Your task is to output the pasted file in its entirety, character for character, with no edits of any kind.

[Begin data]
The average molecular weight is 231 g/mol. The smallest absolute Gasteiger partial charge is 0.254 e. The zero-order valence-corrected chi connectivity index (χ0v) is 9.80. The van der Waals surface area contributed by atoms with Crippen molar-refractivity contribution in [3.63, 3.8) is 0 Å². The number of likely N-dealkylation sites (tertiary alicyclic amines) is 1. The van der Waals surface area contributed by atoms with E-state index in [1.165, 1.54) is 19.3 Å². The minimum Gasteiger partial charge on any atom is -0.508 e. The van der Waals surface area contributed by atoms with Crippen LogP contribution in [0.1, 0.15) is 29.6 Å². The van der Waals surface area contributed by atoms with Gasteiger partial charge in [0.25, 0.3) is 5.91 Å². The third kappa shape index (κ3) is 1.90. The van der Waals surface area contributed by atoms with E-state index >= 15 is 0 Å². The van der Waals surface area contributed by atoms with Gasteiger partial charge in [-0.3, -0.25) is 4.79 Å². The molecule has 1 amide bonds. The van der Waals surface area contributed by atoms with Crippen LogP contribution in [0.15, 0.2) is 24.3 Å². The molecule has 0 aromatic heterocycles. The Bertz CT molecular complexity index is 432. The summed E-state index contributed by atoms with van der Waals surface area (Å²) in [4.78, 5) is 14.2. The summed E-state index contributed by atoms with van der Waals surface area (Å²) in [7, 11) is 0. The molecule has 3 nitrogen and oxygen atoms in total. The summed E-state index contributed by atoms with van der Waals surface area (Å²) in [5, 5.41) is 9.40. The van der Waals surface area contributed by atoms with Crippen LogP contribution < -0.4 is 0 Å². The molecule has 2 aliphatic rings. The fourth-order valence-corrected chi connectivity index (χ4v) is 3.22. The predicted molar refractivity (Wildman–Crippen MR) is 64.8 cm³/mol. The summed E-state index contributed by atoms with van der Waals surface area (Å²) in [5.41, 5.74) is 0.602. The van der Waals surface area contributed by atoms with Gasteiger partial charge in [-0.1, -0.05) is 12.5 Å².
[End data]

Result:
The average molecular weight is 231 g/mol. The smallest absolute Gasteiger partial charge is 0.254 e. The zero-order valence-corrected chi connectivity index (χ0v) is 9.80. The van der Waals surface area contributed by atoms with Crippen molar-refractivity contribution in [3.63, 3.8) is 0 Å². The number of likely N-dealkylation sites (tertiary alicyclic amines) is 1. The van der Waals surface area contributed by atoms with E-state index in [1.165, 1.54) is 19.3 Å². The minimum Gasteiger partial charge on any atom is -0.508 e. The van der Waals surface area contributed by atoms with Crippen LogP contribution in [0.1, 0.15) is 29.6 Å². The van der Waals surface area contributed by atoms with Gasteiger partial charge in [0.25, 0.3) is 5.91 Å². The third kappa shape index (κ3) is 1.90. The van der Waals surface area contributed by atoms with E-state index >= 15 is 0 Å². The van der Waals surface area contributed by atoms with Gasteiger partial charge in [-0.3, -0.25) is 4.79 Å². The molecule has 1 amide bonds. The van der Waals surface area contributed by atoms with Crippen LogP contribution in [0.15, 0.2) is 24.3 Å². The molecule has 0 aromatic heterocycles. The Bertz CT molecular complexity index is 432. The summed E-state index contributed by atoms with van der Waals surface area (Å²) in [4.78, 5) is 14.2. The summed E-state index contributed by atoms with van der Waals surface area (Å²) in [7, 11) is 0. The molecule has 3 nitrogen and oxygen atoms in total. The summed E-state index contributed by atoms with van der Waals surface area (Å²) in [5, 5.41) is 9.40. The van der Waals surface area contributed by atoms with Crippen LogP contribution < -0.4 is 0 Å². The molecule has 2 aliphatic rings. The fourth-order valence-corrected chi connectivity index (χ4v) is 3.22. The predicted molar refractivity (Wildman–Crippen MR) is 64.8 cm³/mol. The summed E-state index contributed by atoms with van der Waals surface area (Å²) in [5.41, 5.74) is 0.602. The van der Waals surface area contributed by atoms with Gasteiger partial charge in [-0.1, -0.05) is 12.5 Å².